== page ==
"I know that he is somewhere doing a happy dance in Heaven,” she said on Saturday, “Knowing that his 5th congressional district delivered Georgia for Joe Biden.”

Atlanta celebrates Biden, Harris win

Congresswoman-elect for the 5th District Nikema Williams celebrates with fellow Alpha Kappa Alpha sorority sisters after it was announced Joe Biden and Kamala Harris are headed to the White House.

A Vice President of firsts

While many of the celebrations were for Biden’s victory, many of the tears were for Vice President-elect Kamala Harris.

Harris will not only be the first woman to hold the second highest political position in the country’s history but the first Black and Asian American.

“It’s everything,” Brooks said of Harris being in the White House. "Black women just have to be on our game so much more…. And it's not so much this particular moment or this particular election, but what it means for the next 50 or 100 years for all of us. Fulfilling a dream that we actually believe. We actually get to see it happen now.”

Dr. Latoya Griffin grew up in southwest Atlanta and watched her uncle be a part of the Civil Rights Movement along with John Lewis.

“Where we came from, until today — we hadn't been blue since '92 it's a huge deal,” she said. "I saw the work. My family was a part of the work. It just means the world to the native Atlantans.”

Harris will also be the first vice president who graduated from an historically black college or university and a member of Alpha Kappa Alpha sorority.

Williams, also an AKA member, said that like Sen. David Perdue mocking Harris’ name during a Trump rally in Georgia, she too was urged to go by “Nikki” instead of Nikema when running for office.

“As a black woman in policy,” she said. “(Harris’ win) means the world to me.”

Griffin, also a member of AKA, said serving the community after college is an important part of being in the sorority.

Trump supporters cry afoul after election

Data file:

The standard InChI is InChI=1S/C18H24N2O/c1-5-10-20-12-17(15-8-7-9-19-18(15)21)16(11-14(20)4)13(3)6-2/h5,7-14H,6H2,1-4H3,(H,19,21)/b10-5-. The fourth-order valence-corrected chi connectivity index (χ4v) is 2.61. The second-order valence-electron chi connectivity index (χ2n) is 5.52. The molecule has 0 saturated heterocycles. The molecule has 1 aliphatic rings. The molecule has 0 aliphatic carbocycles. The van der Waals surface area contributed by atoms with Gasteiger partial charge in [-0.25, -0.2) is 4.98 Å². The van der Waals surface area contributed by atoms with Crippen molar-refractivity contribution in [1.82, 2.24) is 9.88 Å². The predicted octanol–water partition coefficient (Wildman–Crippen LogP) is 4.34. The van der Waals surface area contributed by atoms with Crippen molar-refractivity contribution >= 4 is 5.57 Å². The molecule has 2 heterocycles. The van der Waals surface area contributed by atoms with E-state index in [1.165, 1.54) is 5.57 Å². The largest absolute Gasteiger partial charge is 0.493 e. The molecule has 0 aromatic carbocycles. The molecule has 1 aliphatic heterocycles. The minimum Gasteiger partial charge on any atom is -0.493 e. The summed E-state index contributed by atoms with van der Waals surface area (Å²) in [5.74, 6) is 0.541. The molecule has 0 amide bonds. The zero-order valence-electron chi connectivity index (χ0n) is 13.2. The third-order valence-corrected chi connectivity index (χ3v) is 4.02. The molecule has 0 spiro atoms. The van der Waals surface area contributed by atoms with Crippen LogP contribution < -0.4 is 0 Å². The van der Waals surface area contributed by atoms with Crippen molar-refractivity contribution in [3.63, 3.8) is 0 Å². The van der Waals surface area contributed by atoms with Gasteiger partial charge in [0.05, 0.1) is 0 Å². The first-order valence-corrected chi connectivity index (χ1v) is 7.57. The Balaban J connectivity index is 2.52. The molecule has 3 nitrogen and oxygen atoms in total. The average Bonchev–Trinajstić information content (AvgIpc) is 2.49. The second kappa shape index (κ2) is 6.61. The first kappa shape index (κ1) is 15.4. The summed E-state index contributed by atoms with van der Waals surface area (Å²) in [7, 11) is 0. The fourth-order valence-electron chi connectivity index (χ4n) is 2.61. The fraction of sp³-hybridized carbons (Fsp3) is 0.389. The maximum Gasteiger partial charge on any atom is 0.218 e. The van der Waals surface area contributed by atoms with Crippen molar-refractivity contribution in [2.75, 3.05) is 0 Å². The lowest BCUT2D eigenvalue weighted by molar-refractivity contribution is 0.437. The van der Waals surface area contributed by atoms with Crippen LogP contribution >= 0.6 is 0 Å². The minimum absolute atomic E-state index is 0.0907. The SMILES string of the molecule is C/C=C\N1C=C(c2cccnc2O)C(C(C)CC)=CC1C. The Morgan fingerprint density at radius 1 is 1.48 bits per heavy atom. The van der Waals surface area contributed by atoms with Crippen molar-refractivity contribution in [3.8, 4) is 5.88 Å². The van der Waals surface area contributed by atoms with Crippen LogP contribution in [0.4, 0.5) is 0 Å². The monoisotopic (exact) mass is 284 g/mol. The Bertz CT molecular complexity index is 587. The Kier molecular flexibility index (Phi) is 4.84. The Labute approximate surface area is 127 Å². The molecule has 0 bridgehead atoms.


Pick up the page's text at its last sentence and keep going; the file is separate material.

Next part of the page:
A Donald Trump supporter protests on the steps of the Georgia State Capitol on Nov. 7 after it was announced that Joe Biden had won the presidential election.

Georgia, nation still deeply divided

But despite his win, Biden supporters were quick to recognize that there were millions of Americans who did not feel the same joy that they did. When the race was called, more than 70 million had cast their ballots for Trump's reelection.

"I think we really do have to take the time to see what 70 million people are thinking,” Brooks said. “They made a choice, for whatever reason and they have a right to make that choice just like we do. And we have to open up our minds enough to at least begin the dialogue in a non-accusatory or non-name calling way.”

Finnigan echoed the surprise at the high turnout for Trump and close margin of votes between the presidential candidates across the country.

"I definitely feel that I have to acknowledge there are more people in this country than I thought who don't see issues and the minutiae of policy the same way I do,” Finnigan said.

On the steps of the Georgia State Capitol on Tuesday, there were protests from Trump’s supporters, falsely urging that the election was faulty.

Trump himself has circulated unfounded claims about inaccurate counts while Republican election officials and state leaders in Georgia have tried to assure the public that there is no widespread evidence of irregularities.

Greg Leopold rallied with Trump supporters after Biden was announced the next president. He too acknowledge the deep political divides that may insurmountable going forward.

"I'm worried about this country,” he said. "I hope that we can all get along after this election. But I have a feeling we won't be able to unfortunately.”